Gaius Publius writing at Americablog comments on a recent New York Times article on this election cycle’s monstrous cost. I suggest reading the NYT article then read Gaius’ commentary here—one of two posts he is writing on money in this past election. The second post will deal with foreign contributions, which, he notes, appear to be “banned from public discourse.”
In his first post on 2012 election spending, Gaius covers the main players: Sheldon Adelson, the Koch Brothers, wrestling executive Linda McMahon, and other oligarchs and what they gave. He also mentions Joe Ricketts, owner of the Chicago Cubs who spent almost $13 million to attack President Obama on federal spending. Gaius’ comment:
See what happens when sports owners are made invisible to the fans? Fans give them their money to spend against them. Dumb; really dumb. Take that, Cubs fans. And don’t worry, there’s plenty more waiting. You give him the wherewithal, every losing season.
So will a more politicized and politically enlightened electorate put heat on elusive arch-conservative sports owners? Will fans begin to boycott games over an owner’s massive right wing political spending aimed squarely against their interests? Interesting thought as we move on from a startling election that resembled the awakening of a sleeping giant—a brown-faced electorate that will no longer tolerate Republican attempts to suppress their voices and votes.
In one of his most interesting insights, Gaius fingers corporate owned networks and TV stations as deeply invested in perpetuating our massively expensive elections. He asks:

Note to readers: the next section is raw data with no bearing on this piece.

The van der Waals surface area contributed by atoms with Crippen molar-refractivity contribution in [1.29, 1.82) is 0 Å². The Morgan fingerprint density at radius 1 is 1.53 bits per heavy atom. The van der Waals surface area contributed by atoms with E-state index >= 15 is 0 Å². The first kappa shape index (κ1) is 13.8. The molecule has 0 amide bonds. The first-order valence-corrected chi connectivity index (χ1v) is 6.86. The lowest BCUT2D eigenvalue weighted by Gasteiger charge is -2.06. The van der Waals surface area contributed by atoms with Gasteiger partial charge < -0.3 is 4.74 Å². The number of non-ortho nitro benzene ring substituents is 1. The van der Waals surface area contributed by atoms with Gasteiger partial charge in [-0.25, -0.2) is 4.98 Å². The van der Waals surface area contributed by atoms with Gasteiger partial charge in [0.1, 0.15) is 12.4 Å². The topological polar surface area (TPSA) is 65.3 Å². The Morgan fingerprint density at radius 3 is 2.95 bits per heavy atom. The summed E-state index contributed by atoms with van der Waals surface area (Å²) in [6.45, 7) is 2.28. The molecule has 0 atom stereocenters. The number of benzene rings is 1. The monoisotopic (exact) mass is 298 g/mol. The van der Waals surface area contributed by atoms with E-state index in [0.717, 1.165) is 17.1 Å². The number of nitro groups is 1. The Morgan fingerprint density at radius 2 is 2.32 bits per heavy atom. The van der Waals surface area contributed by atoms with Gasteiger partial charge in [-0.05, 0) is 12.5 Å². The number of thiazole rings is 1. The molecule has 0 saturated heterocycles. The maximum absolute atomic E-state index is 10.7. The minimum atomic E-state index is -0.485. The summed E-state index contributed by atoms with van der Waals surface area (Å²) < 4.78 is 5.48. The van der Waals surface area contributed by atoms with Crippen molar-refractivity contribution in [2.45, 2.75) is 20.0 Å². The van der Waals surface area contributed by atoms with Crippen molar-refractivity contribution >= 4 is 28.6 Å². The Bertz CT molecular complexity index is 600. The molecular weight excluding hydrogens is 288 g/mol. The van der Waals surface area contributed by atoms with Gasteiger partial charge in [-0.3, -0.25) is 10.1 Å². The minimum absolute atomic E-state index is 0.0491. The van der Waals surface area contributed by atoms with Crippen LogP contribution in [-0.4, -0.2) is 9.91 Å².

Where did all this money go? Most of it went to the media:
Remember how I said above that the media — the networks and TV stations — were a huge part of the [election reform] problem? Most people only look at the front end of the election system. They see how Big Money buys candidates who pay them back with favorable laws, low taxes, and lack of prosecutions.
But think of the candidate as just a pass-through for the cash. The money starts somewhere (Our Betters); they give it to campaigns and campaign surrogates; tons of people take a very generous cut; and it ends up somewhere. The candidate isn’t bought with the money; the candidate is bought with electoral office.
What does most of that money actually buy? TV time. Very expensive TV time. Think for a minute from the standpoint of the network or TV station owner:
■ I have a political system that allows me to charge big bucks for what used to be free — access to TV for candidates.
■ I have a campaign financing system that dumps unlimited money into the pockets of politicians and their supporters — and that money needs to be spent.
■ Who do they spend it on? Me.
As a general rule, 75% of campaign money goes to media and communications, and while I don’t have the TV numbers (national and local), I’d bet that TV accounts for the bulk of it.
And this is why we may never get low-cost uncorrupted elections. It’s not just the candidates who are corrupted. Everyone who touches that money is corrupted — especially the end-user, our national and local media. They will kill to keep things just like this. Wouldn’t you, if you were a monomaniac money-seeker (sorry, corporate-profit-responsible CEO)?
I’ll link to part 2 of Gaius’ comments on money in the 2012 election when he posts it.